How The Global Credit Crisis Will Affect You

The following was guest blogged by Alex.

The current economic downturn will mean different things to different people. No one really knows the extent of the damage quite yet as it takes time to trickle through the economy. Every time a bank fails, it is one less amplifier in the system creating and distributing money efficiently through the capital markets. If you really think about how fluid money is, then it is not unreasonable to think a new restaurant that would have opened in your neighborhood, may not anymore.

Lehman Brothers’ downfall was extraordinary for it’s speed because it had never reported a quarterly loss since it was spun off by American Express and listed publicly in the early 90s. It went from reporting its first ever quarterly loss to bankruptcy in only 3 months. In the tech world, that would be the equivalent impact of the Research In Motion we know today to it going out of business in 3 months.

AIG’s troubles back in September were even more extraordinary for it’s size. Then Treasury secretary, Henry Paulson, made it very clear the US Government was done bailing out financial institutions and that it was going to leave Lehman Brothers to a private solution (open markets). The fact that they had a change of mind and extended a bridge loan to AIG only 3 days later led many to believe that not even the US Government were completely clued in on the true state of turmoil that was on Wall St.

The general consensus is that the US Treasury made the right decision in throwing a lifeline to AIG for 2 key reasons. AIG’s business spans 130+ countries and a collapse would have accelerated the global economic downturn with mind boggling ramifications. The bigger reason for the bailout, which has been less reported on, is because AIG has a large monoline business (also known as Credit Default Swaps (CDS)). This is the business of insuring bonds (or better known as debt). Just about every mutual fund, hedge fund or institutional investor will use CDS to protect against default from the bonds they hold. If AIG had failed, all the insurance they provided to bond holders around the world would have gone with it. The result? A nuclear meltdown in the global financial markets. Every portfolio manager in the world who had bonds in their portfolio would have had to revalue their bonds lower. If AIG went under, could you still be confident the company issuing you the bond can still make payments to you for the money you lent them? So in that sense, every corporate bond on the market would have had to drop in value to reflect it’s true value (increase the yield) as did the sub-prime CDOs – that is why we hear of the ‘write downs’ from investment banks because the CDOs they continue to hold are worth less and less by the day.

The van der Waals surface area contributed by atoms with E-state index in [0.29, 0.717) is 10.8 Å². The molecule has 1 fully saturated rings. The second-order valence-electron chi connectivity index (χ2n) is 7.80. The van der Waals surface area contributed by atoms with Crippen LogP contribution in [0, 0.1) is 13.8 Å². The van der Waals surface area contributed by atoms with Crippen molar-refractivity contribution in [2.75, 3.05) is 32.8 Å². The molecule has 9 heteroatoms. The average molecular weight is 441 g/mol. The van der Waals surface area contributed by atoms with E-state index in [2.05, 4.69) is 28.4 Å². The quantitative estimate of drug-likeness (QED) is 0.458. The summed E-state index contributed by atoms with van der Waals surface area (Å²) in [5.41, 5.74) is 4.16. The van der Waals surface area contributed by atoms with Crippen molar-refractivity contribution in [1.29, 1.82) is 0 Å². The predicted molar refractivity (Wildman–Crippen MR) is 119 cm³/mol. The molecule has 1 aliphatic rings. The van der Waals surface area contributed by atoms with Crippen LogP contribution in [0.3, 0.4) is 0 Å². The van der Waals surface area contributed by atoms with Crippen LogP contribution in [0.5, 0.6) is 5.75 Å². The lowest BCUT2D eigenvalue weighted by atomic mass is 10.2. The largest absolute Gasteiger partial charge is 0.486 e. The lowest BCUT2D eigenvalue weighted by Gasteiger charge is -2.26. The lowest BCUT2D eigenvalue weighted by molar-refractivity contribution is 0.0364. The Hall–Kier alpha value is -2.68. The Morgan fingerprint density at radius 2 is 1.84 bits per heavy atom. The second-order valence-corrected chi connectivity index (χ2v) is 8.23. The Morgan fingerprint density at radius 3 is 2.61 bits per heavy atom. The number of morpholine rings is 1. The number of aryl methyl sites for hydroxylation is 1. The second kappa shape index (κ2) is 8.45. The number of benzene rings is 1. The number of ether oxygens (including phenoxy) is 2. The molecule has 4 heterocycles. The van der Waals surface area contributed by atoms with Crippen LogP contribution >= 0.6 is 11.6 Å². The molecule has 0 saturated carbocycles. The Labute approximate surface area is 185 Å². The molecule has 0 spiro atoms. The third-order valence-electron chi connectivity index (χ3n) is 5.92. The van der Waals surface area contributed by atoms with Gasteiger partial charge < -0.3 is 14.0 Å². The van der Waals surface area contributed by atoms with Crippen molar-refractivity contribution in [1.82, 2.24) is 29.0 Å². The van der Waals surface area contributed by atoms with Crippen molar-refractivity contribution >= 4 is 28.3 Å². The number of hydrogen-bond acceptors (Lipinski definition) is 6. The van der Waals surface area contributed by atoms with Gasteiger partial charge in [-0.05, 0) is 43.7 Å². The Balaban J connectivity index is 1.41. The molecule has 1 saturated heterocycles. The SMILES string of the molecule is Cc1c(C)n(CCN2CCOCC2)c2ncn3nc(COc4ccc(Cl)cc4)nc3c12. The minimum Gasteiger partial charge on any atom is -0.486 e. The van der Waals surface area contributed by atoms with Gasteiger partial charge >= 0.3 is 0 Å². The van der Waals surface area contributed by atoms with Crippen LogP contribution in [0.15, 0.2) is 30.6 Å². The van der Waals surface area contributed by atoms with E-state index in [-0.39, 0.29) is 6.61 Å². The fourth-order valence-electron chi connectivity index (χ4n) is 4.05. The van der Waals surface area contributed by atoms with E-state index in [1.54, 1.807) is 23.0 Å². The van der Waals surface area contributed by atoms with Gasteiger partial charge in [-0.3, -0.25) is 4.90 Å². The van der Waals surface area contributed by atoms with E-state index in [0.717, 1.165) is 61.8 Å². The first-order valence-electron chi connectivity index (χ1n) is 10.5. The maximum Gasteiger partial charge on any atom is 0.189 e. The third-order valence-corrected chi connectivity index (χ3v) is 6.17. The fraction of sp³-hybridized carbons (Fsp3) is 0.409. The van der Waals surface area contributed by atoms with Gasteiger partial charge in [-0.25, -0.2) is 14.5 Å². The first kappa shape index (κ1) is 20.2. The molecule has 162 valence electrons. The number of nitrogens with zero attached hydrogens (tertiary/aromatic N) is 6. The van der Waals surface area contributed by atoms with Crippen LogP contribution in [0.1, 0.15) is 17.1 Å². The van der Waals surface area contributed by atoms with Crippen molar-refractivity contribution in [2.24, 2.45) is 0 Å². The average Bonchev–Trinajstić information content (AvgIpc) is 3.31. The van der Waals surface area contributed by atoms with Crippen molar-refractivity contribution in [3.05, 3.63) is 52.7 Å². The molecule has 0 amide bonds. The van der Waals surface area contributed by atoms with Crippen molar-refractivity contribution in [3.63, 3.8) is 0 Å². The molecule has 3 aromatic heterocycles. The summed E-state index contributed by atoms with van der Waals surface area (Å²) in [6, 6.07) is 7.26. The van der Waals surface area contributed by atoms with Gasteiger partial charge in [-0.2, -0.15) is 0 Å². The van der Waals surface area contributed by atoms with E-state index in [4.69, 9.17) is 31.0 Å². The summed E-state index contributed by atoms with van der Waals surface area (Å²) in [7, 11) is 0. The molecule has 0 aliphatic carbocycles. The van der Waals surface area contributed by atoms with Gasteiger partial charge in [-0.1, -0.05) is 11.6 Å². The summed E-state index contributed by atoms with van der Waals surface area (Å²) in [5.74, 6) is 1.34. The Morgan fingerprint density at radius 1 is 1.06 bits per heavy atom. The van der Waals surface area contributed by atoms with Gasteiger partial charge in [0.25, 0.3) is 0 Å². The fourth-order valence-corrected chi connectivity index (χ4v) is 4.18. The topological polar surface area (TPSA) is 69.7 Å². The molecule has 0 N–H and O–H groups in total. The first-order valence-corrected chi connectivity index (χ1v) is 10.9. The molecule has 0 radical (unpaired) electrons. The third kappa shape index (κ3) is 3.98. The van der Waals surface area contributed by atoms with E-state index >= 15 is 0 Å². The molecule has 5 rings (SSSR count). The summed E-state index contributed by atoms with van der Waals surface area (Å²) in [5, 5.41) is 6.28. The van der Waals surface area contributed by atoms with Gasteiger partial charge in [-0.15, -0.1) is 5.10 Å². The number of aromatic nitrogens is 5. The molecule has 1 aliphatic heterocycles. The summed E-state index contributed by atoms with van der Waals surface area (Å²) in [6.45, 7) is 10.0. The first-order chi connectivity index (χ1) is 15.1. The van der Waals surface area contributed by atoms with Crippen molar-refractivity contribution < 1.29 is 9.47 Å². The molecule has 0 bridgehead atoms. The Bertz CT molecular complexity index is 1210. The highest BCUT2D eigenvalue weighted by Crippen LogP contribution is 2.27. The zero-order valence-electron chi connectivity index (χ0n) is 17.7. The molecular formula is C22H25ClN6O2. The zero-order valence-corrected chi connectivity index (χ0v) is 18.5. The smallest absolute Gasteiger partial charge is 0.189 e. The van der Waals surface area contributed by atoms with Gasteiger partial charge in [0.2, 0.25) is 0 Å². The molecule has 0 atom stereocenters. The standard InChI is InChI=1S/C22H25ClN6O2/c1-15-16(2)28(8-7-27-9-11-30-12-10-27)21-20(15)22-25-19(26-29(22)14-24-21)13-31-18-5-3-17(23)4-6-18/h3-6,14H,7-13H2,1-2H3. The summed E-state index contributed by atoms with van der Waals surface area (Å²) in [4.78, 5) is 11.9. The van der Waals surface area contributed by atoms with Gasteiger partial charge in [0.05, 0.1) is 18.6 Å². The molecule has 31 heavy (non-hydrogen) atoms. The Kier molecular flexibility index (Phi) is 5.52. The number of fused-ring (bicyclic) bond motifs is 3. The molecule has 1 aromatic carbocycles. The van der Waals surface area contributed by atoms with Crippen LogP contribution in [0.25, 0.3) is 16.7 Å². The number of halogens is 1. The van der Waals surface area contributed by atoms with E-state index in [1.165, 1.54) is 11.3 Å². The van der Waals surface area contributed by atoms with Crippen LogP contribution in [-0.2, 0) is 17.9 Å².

To put this in perspective, the CDS market is estimated to be well over a trillion USD, as much or more than the market of CDOs for all mortgages (including sub-prime), credit cards, auto loans and etc. The reason it is only ‘estimated’ is because CDSs are traded over-the-counter and not on a regulated exchange so there is no traceable record of value or terms of each deal made except for those involved.

Today, AIG is 80% owned by the US Government and effectively nationalized. Next week, it is expected AIG will report the largest US corporate loss ever in history at around $60 billion. To make things worse, they have been selling their assets in the wrong order. AIG’s life insurance businesses globally are still great businesses on their own. Understandably they hesitated to sell them initially, likely hoping things would pass and so instead they tried to sell off their poor performing assets first. Now that there is a need to streamline the business on government pressure, there is a sense that they are desperate to sell off their good businesses. The markets know this and it is partially why they are not getting the high bids for their life insurance units in Asia.